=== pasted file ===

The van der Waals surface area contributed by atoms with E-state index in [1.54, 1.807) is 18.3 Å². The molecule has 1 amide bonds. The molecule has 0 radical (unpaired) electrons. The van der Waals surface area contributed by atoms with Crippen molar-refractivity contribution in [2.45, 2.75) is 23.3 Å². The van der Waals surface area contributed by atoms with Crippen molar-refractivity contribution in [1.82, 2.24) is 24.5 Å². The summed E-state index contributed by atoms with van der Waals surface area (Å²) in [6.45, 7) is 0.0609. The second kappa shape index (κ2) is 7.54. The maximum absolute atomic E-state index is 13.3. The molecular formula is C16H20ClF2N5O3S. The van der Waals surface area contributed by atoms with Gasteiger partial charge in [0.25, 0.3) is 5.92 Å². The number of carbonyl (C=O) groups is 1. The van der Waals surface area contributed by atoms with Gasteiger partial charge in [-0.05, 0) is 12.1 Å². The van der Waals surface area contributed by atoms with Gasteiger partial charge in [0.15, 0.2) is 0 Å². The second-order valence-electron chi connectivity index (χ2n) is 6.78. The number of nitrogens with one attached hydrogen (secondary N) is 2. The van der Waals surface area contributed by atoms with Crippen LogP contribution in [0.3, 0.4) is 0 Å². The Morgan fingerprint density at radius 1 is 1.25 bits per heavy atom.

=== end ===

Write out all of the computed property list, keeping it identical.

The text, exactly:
The van der Waals surface area contributed by atoms with E-state index in [1.54, 1.807) is 18.3 Å². The molecule has 1 amide bonds. The molecule has 0 radical (unpaired) electrons. The van der Waals surface area contributed by atoms with Crippen molar-refractivity contribution in [2.45, 2.75) is 23.3 Å². The van der Waals surface area contributed by atoms with Crippen molar-refractivity contribution in [1.82, 2.24) is 24.5 Å². The summed E-state index contributed by atoms with van der Waals surface area (Å²) in [6.45, 7) is 0.0609. The second kappa shape index (κ2) is 7.54. The maximum absolute atomic E-state index is 13.3. The molecular formula is C16H20ClF2N5O3S. The van der Waals surface area contributed by atoms with Gasteiger partial charge in [0.25, 0.3) is 5.92 Å². The number of carbonyl (C=O) groups is 1. The van der Waals surface area contributed by atoms with Gasteiger partial charge in [-0.05, 0) is 12.1 Å². The van der Waals surface area contributed by atoms with Gasteiger partial charge in [0.15, 0.2) is 0 Å². The second-order valence-electron chi connectivity index (χ2n) is 6.78. The number of nitrogens with one attached hydrogen (secondary N) is 2. The van der Waals surface area contributed by atoms with Crippen LogP contribution in [0.3, 0.4) is 0 Å². The Morgan fingerprint density at radius 1 is 1.25 bits per heavy atom.